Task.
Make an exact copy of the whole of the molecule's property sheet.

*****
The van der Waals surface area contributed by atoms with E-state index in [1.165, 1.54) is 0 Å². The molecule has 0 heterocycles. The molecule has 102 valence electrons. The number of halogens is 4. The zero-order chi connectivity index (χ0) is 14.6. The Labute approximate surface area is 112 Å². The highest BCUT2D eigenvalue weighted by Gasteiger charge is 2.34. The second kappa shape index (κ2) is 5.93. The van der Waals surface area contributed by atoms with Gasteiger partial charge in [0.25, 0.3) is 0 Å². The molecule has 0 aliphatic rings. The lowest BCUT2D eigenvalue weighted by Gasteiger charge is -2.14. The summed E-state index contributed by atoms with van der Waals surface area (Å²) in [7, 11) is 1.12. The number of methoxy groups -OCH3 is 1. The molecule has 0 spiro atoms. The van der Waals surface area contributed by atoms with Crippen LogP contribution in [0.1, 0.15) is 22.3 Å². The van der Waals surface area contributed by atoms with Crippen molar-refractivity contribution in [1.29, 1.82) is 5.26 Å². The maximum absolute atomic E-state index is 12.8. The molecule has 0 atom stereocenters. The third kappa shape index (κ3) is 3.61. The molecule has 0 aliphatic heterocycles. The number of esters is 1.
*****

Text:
The van der Waals surface area contributed by atoms with E-state index in [1.165, 1.54) is 0 Å². The molecule has 0 heterocycles. The molecule has 102 valence electrons. The number of halogens is 4. The zero-order chi connectivity index (χ0) is 14.6. The Labute approximate surface area is 112 Å². The highest BCUT2D eigenvalue weighted by Gasteiger charge is 2.34. The second kappa shape index (κ2) is 5.93. The van der Waals surface area contributed by atoms with Gasteiger partial charge in [0.25, 0.3) is 0 Å². The molecule has 0 aliphatic rings. The lowest BCUT2D eigenvalue weighted by Gasteiger charge is -2.14. The summed E-state index contributed by atoms with van der Waals surface area (Å²) in [7, 11) is 1.12. The number of methoxy groups -OCH3 is 1. The molecule has 0 spiro atoms. The van der Waals surface area contributed by atoms with Crippen LogP contribution in [0.1, 0.15) is 22.3 Å². The van der Waals surface area contributed by atoms with Crippen molar-refractivity contribution in [1.29, 1.82) is 5.26 Å². The maximum absolute atomic E-state index is 12.8. The molecule has 0 atom stereocenters. The third kappa shape index (κ3) is 3.61. The molecule has 0 aliphatic heterocycles. The number of esters is 1.